She freed her hand, and turned on the electric switch of the nearest lamp. As she bent to it he saw that the locks escaping on each temple were streaked with gray. The sight seemed to lengthen the days of their separation into months and years. He felt like a stranger coming back to her. “You’ve forgiven me?” he began.

She looked at him gravely. “What is it I have to forgive?”

“A lot — you must think,” he said confusedly.

She shook her head. “You’re free, you know. We’re just two old friends talking. Sit down over there — so.” She pointed to an armchair, sat down herself, and took off her hat. In the lamplight, under the graying temples, her face looked changed and aged, like her hair. But it was varnished over by her undaunted smile.

“Let us go back to where you began. I want to hear all about the children.” She leaned her head thoughtfully on her hand, in the attitude he had loved in the little sitting-room at Cortina.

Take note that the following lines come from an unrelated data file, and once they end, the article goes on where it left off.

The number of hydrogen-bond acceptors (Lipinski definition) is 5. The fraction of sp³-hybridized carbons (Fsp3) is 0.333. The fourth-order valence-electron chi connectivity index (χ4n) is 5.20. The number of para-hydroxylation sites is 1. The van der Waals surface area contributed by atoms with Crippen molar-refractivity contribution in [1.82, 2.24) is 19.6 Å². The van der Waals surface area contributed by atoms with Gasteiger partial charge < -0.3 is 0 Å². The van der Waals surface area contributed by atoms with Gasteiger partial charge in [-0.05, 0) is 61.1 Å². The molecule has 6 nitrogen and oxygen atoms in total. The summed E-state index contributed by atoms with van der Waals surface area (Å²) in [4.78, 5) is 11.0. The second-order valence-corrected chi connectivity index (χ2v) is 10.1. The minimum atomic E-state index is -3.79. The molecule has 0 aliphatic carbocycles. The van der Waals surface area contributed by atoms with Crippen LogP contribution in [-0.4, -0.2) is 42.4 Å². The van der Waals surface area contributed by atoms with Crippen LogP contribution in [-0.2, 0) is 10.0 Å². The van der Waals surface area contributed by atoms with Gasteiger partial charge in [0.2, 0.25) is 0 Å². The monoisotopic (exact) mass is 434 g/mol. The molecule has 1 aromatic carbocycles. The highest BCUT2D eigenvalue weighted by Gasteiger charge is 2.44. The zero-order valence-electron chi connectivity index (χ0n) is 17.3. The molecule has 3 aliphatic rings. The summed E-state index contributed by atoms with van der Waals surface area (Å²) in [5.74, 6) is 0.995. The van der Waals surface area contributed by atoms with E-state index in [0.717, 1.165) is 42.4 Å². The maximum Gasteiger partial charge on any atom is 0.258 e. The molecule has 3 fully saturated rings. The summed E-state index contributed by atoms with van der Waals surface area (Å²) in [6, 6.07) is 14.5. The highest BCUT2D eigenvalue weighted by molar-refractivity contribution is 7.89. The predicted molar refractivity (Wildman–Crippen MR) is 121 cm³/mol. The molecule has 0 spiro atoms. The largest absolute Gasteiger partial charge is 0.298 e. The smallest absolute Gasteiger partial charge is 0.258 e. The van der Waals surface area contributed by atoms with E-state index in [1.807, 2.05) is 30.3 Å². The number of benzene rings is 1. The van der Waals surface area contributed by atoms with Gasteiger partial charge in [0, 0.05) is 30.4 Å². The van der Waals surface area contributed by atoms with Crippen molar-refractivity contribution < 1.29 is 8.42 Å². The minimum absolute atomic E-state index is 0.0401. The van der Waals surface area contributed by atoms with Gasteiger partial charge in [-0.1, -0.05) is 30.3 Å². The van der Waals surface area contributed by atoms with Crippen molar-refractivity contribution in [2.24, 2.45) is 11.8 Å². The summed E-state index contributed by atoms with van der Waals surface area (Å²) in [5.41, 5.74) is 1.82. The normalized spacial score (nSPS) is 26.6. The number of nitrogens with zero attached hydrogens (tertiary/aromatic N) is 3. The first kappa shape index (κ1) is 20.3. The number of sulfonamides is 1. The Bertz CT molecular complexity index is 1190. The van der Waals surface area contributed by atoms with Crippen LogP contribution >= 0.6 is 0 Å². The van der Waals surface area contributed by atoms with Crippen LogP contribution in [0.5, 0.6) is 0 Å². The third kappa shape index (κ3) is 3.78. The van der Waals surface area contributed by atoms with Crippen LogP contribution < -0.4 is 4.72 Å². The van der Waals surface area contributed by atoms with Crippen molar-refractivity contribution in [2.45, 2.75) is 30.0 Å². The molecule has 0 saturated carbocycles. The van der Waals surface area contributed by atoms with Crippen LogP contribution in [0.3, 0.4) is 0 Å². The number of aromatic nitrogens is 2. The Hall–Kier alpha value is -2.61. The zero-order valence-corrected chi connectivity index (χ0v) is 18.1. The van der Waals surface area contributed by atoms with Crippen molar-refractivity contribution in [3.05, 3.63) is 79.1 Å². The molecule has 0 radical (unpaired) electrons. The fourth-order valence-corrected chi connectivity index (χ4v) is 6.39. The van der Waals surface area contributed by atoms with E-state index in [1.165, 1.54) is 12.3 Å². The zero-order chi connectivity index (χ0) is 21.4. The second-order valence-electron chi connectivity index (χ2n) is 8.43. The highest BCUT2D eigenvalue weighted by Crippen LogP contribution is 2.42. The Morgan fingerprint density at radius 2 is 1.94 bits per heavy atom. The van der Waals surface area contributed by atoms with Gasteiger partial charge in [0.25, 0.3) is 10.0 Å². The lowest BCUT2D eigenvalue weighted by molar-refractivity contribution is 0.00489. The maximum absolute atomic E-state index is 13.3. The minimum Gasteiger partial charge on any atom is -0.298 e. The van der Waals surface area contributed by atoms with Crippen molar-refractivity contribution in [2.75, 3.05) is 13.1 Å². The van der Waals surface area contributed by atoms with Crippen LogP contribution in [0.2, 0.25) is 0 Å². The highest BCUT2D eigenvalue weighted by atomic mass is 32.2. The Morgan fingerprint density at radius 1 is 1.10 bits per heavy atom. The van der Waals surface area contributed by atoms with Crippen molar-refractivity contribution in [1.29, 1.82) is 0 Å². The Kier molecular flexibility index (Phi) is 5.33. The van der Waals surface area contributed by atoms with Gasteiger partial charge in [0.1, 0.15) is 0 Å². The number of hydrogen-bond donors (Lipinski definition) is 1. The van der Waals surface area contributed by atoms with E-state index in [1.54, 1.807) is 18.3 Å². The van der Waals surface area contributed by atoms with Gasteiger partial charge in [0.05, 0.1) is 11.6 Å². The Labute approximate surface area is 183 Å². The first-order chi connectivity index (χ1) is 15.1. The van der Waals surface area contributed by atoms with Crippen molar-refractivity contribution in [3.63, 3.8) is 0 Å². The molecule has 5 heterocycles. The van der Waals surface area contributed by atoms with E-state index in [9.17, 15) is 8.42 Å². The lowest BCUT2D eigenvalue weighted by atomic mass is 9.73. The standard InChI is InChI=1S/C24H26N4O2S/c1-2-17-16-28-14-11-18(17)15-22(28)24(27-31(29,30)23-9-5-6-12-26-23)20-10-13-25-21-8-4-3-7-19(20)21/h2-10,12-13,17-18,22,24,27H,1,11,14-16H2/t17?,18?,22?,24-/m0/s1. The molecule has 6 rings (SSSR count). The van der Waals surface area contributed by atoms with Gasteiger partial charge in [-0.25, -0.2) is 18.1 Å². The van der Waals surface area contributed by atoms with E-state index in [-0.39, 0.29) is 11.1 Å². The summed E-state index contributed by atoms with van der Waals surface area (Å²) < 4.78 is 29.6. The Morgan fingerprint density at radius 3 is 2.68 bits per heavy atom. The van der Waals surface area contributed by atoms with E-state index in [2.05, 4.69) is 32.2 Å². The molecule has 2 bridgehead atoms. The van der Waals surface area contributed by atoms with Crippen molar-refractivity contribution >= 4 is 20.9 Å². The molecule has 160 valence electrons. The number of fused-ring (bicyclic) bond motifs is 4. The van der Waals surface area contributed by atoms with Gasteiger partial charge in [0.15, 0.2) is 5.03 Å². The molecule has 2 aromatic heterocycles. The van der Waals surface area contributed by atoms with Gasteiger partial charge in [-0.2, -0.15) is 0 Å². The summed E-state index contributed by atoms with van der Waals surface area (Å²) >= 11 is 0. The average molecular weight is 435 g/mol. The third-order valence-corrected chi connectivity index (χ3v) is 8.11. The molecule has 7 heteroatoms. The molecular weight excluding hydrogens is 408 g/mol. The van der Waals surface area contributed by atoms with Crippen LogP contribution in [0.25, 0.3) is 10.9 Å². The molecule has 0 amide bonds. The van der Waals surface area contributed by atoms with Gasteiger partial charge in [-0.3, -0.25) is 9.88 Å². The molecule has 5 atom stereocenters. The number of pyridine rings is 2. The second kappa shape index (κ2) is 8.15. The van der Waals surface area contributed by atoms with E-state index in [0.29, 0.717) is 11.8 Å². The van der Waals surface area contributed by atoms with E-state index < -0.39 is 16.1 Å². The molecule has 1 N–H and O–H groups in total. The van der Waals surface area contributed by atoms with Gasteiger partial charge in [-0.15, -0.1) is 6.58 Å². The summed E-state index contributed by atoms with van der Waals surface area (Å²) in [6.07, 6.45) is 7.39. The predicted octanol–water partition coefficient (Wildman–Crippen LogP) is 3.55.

“I feel like a ghost — ” he said.

“No; for I should be a little afraid of you if you were a ghost; and now — ”

“Well — now. . .” He looked about the pleasant firelit room, saw her work-basket in its usual place near the hearth, her books heaped up on a table, and a familiar litter of papers on a desk in the window. “A ghost,” he repeated.

She waited a moment, and then said: “I wish you’d tell me exactly what’s been happening.”

“Oh, everything’s collapsed. It was bound to. And now I— ”

He got up, walked across the room, glanced half-curiously at the titles of some of the books, and came back and leaned against the mantelpiece. She sat looking up at him. “Yes?”

“No. I can’t.”

“You can’t — what?”

“Account for anything. Explain anything — ” He dropped back into his chair and threw his head back, staring at the ceiling. “I’ve been a fool — and I’m tired; tired.”